Development of an Ensemble-Trained Source Apportionment for PM2.5
SIVARAMAN BALACHANDRAN (1), Jorge Pachon (1), Roshini Shankaran (1), Armistead G. Russell (1), James A. Mulholland (1), Dongho Lee (2), Sangil Lee (3)
(1) Georgia Institute of Technology (2) Gyeongnam Province Institute of Health and Environment, Changwon, Gyeongnam, Korea (3) Center for Analytical Measurement Services, Korea Research Institute of Standards, Daejon, Korea
Abstract Number: 401
Preference: Platform Presentation
Last modified: November 9, 2009
Working Group: sq2
Most epidemiological studies associating health impacts with PM2.5 have historically focused on using total PM mass, or when available, individual PM2.5 components. Recently, there has been growing interest in associating health outcomes with sources of PM2.5, rather than individual components. However, source apportionment (SA) results can vary significantly depending on the method used. Further, there appear to be issues specific to the types of modeling used. For example, receptor-based source apportionment approaches appear to have excessive day to day variability and are limited spatially since results are representative of the location of observations. Conversely, while emissions-based chemical transport models (CTMs) provide large spatio-temporal coverage, they lack significant day-to-day variation in source impacts and are computationally intensive.
To provide better estimates of source impacts, an ensemble-trained chemical mass balance approach that utilizes the Lipschitz Generalized Optimization (CMB-LGO) has been developed. This method uses results from receptor-based models, including CMB and positive matrix factorization(PMF), and chemical transport models, in this case the community multiscale air quality (CMAQ). First, results from multiple methods are averaged to derive ensemble source impacts. Next, the ensemble source impacts along with 24- hour PM2.5 measurements at the Jefferson St. (JST) site in Atlanta, GA, were used in CMB-LGO to derive optimized, ensemble-trained source profiles (EBSPs). Here, separate profiles were developed for summer (using July 2001 data) and winter (using January 2002 data). Third, the EBSPs were then used in a CMB-LGO application for a year-long data set from JST. These results were then compared to an application of CMB-LGO using measurement-based source profiles (MBSPs). When looking at performance measures, CMB-LGO with EBSPs performed better with a lower reduced chi-square value as well as decreased zero-impact days (largely driven by a decrease in zero impact days from coal combustion). Using EBSPs also resulted in increased impacts from gasoline vehicles but decreased impacts from biomass burning and dust in the summer. In the winter, impacts from biomass burning, dust, and coal combustion increased while other organic carbon (presumably secondary organic carbon) decreased.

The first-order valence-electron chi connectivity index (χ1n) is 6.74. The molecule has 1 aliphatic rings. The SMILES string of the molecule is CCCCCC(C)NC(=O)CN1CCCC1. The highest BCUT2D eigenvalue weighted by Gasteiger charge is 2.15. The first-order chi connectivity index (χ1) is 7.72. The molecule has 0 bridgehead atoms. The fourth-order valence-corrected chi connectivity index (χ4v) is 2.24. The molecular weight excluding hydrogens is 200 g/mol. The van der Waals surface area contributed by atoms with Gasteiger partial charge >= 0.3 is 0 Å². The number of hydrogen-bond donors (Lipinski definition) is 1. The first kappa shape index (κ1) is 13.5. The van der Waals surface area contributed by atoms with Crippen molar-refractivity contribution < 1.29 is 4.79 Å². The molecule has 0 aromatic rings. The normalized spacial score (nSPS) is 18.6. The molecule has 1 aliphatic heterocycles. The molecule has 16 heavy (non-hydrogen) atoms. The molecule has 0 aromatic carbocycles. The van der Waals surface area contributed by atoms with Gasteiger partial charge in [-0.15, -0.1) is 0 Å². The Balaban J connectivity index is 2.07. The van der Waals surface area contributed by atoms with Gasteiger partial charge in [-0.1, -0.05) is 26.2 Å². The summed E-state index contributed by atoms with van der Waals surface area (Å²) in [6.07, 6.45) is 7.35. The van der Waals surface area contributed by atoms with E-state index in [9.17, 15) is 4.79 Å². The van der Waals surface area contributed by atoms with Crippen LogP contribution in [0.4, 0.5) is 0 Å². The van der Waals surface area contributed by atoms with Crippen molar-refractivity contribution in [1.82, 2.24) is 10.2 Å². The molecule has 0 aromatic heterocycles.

Subsequently, the EBSPs were applied to a 9.5 year data set from August 1999 – December 2007 at JST. Both EBSPs and MBSPs were used in CMB-LGO and compared. Similar to the year-long data set, the use of EBSPs had reduced errors and fewer zero-impact days. In addition, the 9.5 year data set allows us to assess variability and identify likely error and quantify uncertainties in both the ensemble method and the model results originally used in deriving the ensemble source impacts. The uncertainty quantification can lead to better understanding of source impacts from various methods which can inform air quality manager and health researchers in their use.